Matt Harvey and Zack Wheeler: Can They Be Twin Aces?

By: Brian Mangan

And I don’t mean Twins as in the lovable 1988 comedy film starring Arnold Schwarzenegger and Danny DeVito (or as in Little Big League, the baseball movie involving the Minnesota Twins).

On the eve of Zack Wheeler’s promotion to the major leagues, now is an appropriate time to take a look at his resume next to the player with whom he is commonly compared: current Mets’ ace Matt Harvey.  I figured that the comparisons between the two were the function of lazy journalism — “Hey look, tall, right-handed white guys with great fastballs!”.

The desire to make a relatable comparison is always there, both for journalists and for fans who hope that Wheeler can replicate Harvey’s incredible major league success.  For those who may have been under a rock for the last year (or frozen in a block of ice, like in the cherished 1992 classic Encino Man) Harvey has put up a 2.35 ERA over his first 23 starts, striking out 9.9 batters per nine innings, and currently sits third in the National League in ERA, WAR and innings.

However upon looking at the numbers, I was surprised to learn that the two men, although they have taken slightly different paths through the lower minor leagues, have actually ended up as statistical dead-ringers for one another.

Physical Attributes and Amateur Experience

Matt Harvey was drafted in the first round after three years as UNC-Chapel Hill, where he was moderately successful.  He truly emerged during his last year in college, shooting up draft boards as a huge right-hander with a live fastball and room to grow, but overall he underachieved in college.  At the time of the draft, he was listed at 6’4″ and 210 lbs.   A website called Rule 4 Report (named after the “rule” establishing the amateur draft) did a good job of summarizing what I remember of Harvey at the time:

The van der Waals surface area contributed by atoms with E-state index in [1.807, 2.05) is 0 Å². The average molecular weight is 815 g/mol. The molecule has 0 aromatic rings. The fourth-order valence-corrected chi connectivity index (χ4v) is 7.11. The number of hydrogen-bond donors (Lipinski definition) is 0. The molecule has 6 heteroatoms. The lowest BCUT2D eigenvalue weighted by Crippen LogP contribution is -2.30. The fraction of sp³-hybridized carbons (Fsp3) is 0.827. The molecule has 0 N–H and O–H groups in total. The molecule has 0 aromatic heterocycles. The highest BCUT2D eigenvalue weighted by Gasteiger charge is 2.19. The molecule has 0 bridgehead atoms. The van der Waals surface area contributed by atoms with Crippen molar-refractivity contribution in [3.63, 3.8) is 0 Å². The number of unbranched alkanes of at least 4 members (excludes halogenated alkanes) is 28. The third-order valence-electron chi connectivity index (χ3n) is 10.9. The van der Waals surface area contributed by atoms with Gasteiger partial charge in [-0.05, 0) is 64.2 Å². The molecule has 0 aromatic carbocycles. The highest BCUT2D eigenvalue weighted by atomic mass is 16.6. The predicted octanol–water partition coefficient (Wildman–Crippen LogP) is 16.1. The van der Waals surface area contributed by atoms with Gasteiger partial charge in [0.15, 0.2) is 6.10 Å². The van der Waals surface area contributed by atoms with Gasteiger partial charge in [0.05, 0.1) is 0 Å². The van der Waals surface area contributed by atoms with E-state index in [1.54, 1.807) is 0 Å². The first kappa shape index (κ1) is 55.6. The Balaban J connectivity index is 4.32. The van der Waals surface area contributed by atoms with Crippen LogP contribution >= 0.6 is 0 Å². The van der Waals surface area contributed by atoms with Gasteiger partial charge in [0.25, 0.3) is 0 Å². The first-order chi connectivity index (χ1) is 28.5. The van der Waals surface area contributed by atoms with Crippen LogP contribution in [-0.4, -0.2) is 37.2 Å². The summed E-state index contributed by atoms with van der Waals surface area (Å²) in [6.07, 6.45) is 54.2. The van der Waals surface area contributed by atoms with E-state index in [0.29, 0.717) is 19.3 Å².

Harvey’s combination of physicality, present velocity and potential stuff is tantalizing, but he is considered something of an underachiever because the results over three years in college didn’t match the talent.  His past struggles can be mostly attributed to a lack of command (and at times, control), which, if resolved, could result in him becoming a No. 2 starter at his peak.  (link)

Overall, despite his plus-velocity (up to 98mph), secondary pitches that “flashed plus”, and large frame, most viewed Harvey as a prime draft pick with a limited ceiling.

Zack Wheeler, unlike Harvey, was drafted out of high school and viewed as a player who, although raw, had a very high ceiling.  His fastball was said to have “tremendous life” and that he was highly regarded for his “work ethic and mound presence.”  (link).  Wheeler was also listed at 6’4″ at the time of the draft, but was younger and had a lankier build than Harvey, listed at only 170 lbs.  The consensus was that Wheeler, though he carried the same modicum of risk as any other high school draftee, had “considerable” upside thanks to his poise and 95mph fastball.  (link)